UNDP Moldova launched today “Don’t Choose Extinction” campaign, to raise awareness of the detrimental effects of fossil fuel subsidies on people’s health and environment.

To spotlight its hugely negative impacts, an engaging short film was produced, with a talking dinosaur to the United Nations’ headquarters, to urge more climate action from global leaders. Bursting into the iconic General Assembly Hall, famous for history-making speeches by leaders from around the world, the imposing dinosaur tells an audience of shocked and bewildered diplomats and dignitaries that “it’s time humans stopped making excuses and started making changes” to address the climate crisis.

“At least we had an asteroid,” the dinosaur warns, referring to the popular theory explaining dinosaurs’ extinction 70 million years ago. “What’s your excuse?”

The dinosaur goes on to highlight how financial support for fossil fuels through subsidies - taxpayers’ money that helps keep the cost of coal, oil and gas low for consumers - is irrational and illogical in the face of a changing climate.

“Think of all the other things you could do with that money. Around the world people are living in poverty. Don’t you think that helping them would make more sense than… paying for the demise of your entire species?” the dinosaur says.

This first-ever film to be made inside the UN General Assembly using computer-generated imagery (CGI) features global celebrities voicing the dinosaur in numerous languages, including actors Jack Black (English), Eiza González (Spanish), Nikolaj Coster-Waldau (Danish), and Aïssa Maïga (French).

In Moldova, the video was dubbed by Dumitru Roman alias Beton, screenwriter and actor.”You know, this is an important initiative for me. Besides the fact that I dubbed the dinosaur, I believe in what is being said. That's why I'm going to ask everyone who is watching this video: take care of our planet, we must take action now, to stop global warming, the burning of fossil fuels. Because, if we don't do it now, it can have irreversible effects for the future generations, including my grandchildren,” noted the comedian. The video will be promoted on social media networks.

Also, a competition for Facebook and Instagram users was launched. People are invited to submit photos or video using campaign’s hashtag #AlegețiSăNUDispărețiCaSpecie. Five submissions will be awarded by UNDP Moldova. Learn more about the mechanism of the competition here.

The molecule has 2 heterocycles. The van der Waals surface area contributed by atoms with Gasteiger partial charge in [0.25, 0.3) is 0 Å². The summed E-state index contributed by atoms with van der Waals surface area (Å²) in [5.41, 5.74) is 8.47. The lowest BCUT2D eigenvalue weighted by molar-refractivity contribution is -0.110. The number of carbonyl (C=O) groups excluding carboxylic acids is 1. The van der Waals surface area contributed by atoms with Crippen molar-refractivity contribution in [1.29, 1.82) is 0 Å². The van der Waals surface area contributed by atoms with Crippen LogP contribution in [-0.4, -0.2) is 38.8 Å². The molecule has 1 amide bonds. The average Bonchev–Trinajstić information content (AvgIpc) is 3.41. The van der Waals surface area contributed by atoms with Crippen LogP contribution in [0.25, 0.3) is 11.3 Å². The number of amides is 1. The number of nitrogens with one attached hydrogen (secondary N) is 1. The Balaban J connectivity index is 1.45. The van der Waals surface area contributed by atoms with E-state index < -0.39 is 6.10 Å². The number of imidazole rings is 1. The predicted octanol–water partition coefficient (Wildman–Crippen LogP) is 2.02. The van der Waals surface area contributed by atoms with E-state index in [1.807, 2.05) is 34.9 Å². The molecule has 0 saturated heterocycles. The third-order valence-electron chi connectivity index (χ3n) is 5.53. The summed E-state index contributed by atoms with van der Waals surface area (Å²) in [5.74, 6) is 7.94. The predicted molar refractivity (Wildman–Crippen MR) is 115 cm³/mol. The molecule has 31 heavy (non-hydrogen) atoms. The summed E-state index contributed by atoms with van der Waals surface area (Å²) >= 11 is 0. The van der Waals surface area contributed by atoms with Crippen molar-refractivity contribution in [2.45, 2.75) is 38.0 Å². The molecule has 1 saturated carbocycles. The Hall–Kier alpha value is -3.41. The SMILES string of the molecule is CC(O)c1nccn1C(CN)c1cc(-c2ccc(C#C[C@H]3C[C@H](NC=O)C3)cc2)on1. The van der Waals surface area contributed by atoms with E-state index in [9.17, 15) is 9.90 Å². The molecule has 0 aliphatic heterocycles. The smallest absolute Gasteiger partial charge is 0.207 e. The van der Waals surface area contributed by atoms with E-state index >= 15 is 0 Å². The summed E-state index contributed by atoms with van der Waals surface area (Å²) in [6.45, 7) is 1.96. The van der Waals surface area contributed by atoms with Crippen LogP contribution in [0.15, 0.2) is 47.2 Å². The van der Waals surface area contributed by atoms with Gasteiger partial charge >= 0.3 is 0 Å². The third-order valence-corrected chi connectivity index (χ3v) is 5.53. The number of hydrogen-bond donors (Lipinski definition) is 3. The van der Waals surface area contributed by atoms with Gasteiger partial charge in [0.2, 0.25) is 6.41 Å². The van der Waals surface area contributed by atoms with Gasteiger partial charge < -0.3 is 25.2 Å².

Fossil fuel subsidies are both inefficient and inequitable. Moldova is still highly dependent on fossil fuels and electricity imports as main energy sources. While there is a decrease in the country’s energy intensity, it is three times higher than the average energy intensity in the EU countries. But despite this, Moldova is also among the countries most engaged in climate action, being the fourth country in the world to update its Nationally Determined Contribution to the Paris Climate Agreement.

“We must transition away from fossil fuels in a strategic and timely manner. Improving energy planning and energy efficiency actions (in most energy intensive sectors such as buildings, transport, industry, etc.)  seem to be the optimal way forward to shift from fossil fuels dependence and build a more just society, addressing the needs of all people,” noted Dima Al-Khatib, UNDP Resident Representative to the Republic of Moldova.

Fossil fuels pollute the air we breathe and dramatically affect our health. Another source is transportation. In Moldova this sector is responsible for 23% of the country’s greenhouse gas emissions – the second biggest contributor after the energy sector.

“Our way of life, what we do, we simply press the accelerator pedal, to reach our extinction as a species as soon as possible. As long as we do not change our development paradigm, we will not change our approach, we have all the chances to get to that finish line faster,” said Iuliana Cantaragiu, Minister of Environment.

The total primary energy supply of Moldova increased by an average of 1-2% annually during 2010-2017. The consumption of fossil fuels (coal and natural gas) decreased gradually during this time, while the shares of electricity and biomass continued to grow.

UNDP’s “Don’t Choose Extinction” campaign and film aim to shine a spotlight on fossil fuel subsidies and how they are canceling out significant progress towards ending climate change and are driving inequality by benefiting the rich.

UNDP research released as part of the campaign shows that the world spends an astounding US $423 billion annually to subsidize fossil fuels for consumers – oil, electricity that is generated by the burning of other fossil fuels, gas, and coal.

Find out more about the campaign at www.dontchooseextinction.com

Contact for mass-media: Laura Bohantova, Communications Analyst, UNDP Moldova, tel. +373 685 11 883, E-mail: laura.bohantova@undp.org

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